Plants perennial, mat-forming, rhizomatous. Stems prostrate or ascending, tomentose (very rarely subglabrous), hairs white, trans-lucent, long, soft, flexuous, some usually also short and glandular; flowering shoots ascending, 5-20 cm; small axillary tufts of leaves usually absent; nonflowering shoots ± prostrate, to 6 cm. Leaves marcescent or not, sessile; blade obovate or ovate to elliptic-oblanceolate, elliptic, or lanceolate, usually 10-18 × 5-7 mm, apex obtuse, pubescence as on stems. Inflorescences open, (1-)2-4-flowered cymes; bracts lanceolate, acute, margins narrow, scarious, glandular-pubescent. Pedicels straight but often becoming angled at base and curved at apex, slender, 5-30 mm, often elongating to 3 or 4 times as long as sepals, pubescence usually dense, hairs both long, flexuous, multicellular, and short, glandular, viscid. Flowers: sepals green, often violet tipped, narrowly elliptic-lanceolate, 7.5-10 mm, margins ± narrow, apex acute to obtuse, densely pubescent, hairs both long, eglandular and short, glandular; petals 1-2 times as long as sepals, apex shallowly 2-fid; stamens 10; styles 5. Capsules cylindric, slightly curved, 12-16 mm, to 2 times as long as sepals; teeth 10, erect, margins convolute. Seeds dark brown, 1-1.4 mm diam., acutely tuberculate; testa not inflated. 2n = 72, 108. The Cerastium alpinum group of species is a difficult complex of intergrading taxa. E. Hultén (1956) considered this complex to be the result of worldwide introgression among the various taxa. Members of this group in North America include C. aleuticum, C. alpinum, C. arcticum, C. beeringianum, C. bialynickii, C. fischerianum, C. regelii, and C. terrae-novae. Cerastium alpinum itself is distinguished from all other members of the complex by its lanate pubescence, which consists of long, silvery, translucent, multicellular, flexuous, often tangled hairs; the more or less square base of the calyx; the convex margins of the sepals; and, in well-grown plants, the long, slender, divaricate pedicels.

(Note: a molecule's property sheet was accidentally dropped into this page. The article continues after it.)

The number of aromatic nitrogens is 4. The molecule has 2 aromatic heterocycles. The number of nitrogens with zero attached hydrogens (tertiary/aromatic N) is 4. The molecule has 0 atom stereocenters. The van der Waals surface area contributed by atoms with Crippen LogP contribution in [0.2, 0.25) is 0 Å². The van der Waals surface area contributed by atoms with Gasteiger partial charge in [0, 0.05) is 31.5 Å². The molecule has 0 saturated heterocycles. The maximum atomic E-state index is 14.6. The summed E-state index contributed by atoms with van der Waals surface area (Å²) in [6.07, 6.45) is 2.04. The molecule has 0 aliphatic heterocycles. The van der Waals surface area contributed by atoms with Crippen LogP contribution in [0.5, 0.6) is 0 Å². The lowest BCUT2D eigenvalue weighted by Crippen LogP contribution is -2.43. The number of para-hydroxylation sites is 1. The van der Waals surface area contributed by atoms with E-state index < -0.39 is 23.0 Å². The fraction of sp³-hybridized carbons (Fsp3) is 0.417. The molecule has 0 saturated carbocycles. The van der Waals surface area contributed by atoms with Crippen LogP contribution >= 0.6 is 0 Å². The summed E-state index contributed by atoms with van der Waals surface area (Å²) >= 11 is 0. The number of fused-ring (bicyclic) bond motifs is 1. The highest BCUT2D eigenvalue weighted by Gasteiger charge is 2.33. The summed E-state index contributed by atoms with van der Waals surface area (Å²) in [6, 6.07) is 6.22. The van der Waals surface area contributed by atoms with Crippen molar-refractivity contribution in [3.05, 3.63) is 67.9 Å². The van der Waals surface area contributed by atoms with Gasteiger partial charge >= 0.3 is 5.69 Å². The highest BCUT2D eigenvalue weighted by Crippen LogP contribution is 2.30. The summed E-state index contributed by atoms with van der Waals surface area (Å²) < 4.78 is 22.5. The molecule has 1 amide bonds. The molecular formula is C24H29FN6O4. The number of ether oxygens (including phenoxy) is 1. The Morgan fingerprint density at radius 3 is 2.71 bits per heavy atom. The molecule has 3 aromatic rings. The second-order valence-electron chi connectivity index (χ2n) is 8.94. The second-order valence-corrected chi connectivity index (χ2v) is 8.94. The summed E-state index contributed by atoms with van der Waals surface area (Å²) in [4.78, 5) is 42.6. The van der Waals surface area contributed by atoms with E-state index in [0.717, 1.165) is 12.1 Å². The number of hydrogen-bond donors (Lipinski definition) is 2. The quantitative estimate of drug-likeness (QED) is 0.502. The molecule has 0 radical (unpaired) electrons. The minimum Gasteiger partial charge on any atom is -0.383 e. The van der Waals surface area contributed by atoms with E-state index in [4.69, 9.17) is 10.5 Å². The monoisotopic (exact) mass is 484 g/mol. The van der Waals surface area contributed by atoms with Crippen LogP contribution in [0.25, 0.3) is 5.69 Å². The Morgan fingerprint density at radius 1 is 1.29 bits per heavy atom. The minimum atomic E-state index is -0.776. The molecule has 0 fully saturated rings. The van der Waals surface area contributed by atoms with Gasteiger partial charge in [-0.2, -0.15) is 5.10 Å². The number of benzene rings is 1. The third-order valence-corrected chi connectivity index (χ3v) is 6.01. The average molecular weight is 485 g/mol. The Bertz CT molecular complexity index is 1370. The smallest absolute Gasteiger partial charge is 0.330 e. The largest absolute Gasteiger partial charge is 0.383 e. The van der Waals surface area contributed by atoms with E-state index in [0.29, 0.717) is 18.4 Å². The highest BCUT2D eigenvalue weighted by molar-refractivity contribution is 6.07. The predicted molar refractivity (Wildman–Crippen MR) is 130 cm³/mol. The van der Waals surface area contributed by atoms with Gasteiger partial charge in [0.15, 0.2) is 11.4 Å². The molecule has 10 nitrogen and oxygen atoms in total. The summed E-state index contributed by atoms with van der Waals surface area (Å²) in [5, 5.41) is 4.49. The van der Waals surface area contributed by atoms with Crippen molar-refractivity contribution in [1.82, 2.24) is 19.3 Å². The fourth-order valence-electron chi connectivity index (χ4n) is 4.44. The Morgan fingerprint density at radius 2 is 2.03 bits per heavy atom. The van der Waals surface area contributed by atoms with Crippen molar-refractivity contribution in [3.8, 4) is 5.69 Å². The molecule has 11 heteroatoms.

In western North America, Cerastium alpinum is replaced by C. beeringianum, which has long, straight, strigose, somewhat fuscous hairs, usually smaller flowers, and smaller seeds. The two species intergrade in eastern Canada; intermediate specimens were named C. alpinum var. strigosum Hultén.
Cerastium arcticum differs from C. alpinum, with which it often grows, in its straight, somewhat fuscous hairs; calyx which is round at the base; long, narrowly lanceolate sepals; large, straight, broad capsules; and broad, obtuse cauline leaves. Like C. alpinum, it usually has large flowers with the petals much longer than the sepals.
Many infraspecific taxa have been named in Cerastium alpinum but in North America it is much less variable than elsewhere. Two forms can be recognized at either the varietal or subspecific level.